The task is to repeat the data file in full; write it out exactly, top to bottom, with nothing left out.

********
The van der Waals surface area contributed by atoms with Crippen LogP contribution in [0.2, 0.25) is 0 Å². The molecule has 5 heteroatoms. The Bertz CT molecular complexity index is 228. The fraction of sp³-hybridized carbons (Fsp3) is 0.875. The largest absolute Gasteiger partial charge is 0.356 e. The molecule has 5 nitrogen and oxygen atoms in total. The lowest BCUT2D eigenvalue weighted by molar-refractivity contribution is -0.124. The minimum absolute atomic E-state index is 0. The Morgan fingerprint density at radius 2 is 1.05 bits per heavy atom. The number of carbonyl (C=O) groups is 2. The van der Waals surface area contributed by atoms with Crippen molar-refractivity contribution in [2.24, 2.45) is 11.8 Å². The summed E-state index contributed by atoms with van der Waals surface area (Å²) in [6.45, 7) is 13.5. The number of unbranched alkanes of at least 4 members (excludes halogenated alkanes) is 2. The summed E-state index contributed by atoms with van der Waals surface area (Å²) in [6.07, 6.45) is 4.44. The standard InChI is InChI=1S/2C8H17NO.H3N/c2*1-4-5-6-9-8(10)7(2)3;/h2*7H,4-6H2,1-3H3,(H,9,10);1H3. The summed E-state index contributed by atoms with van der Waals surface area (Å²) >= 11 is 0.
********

The van der Waals surface area contributed by atoms with Crippen LogP contribution in [0.2, 0.25) is 0 Å². The molecule has 5 heteroatoms. The Bertz CT molecular complexity index is 228. The fraction of sp³-hybridized carbons (Fsp3) is 0.875. The largest absolute Gasteiger partial charge is 0.356 e. The molecule has 5 nitrogen and oxygen atoms in total. The lowest BCUT2D eigenvalue weighted by molar-refractivity contribution is -0.124. The minimum absolute atomic E-state index is 0. The Morgan fingerprint density at radius 2 is 1.05 bits per heavy atom. The number of carbonyl (C=O) groups is 2. The van der Waals surface area contributed by atoms with Crippen molar-refractivity contribution in [2.24, 2.45) is 11.8 Å². The summed E-state index contributed by atoms with van der Waals surface area (Å²) in [6.45, 7) is 13.5. The number of unbranched alkanes of at least 4 members (excludes halogenated alkanes) is 2. The summed E-state index contributed by atoms with van der Waals surface area (Å²) in [6.07, 6.45) is 4.44. The standard InChI is InChI=1S/2C8H17NO.H3N/c2*1-4-5-6-9-8(10)7(2)3;/h2*7H,4-6H2,1-3H3,(H,9,10);1H3. The summed E-state index contributed by atoms with van der Waals surface area (Å²) >= 11 is 0.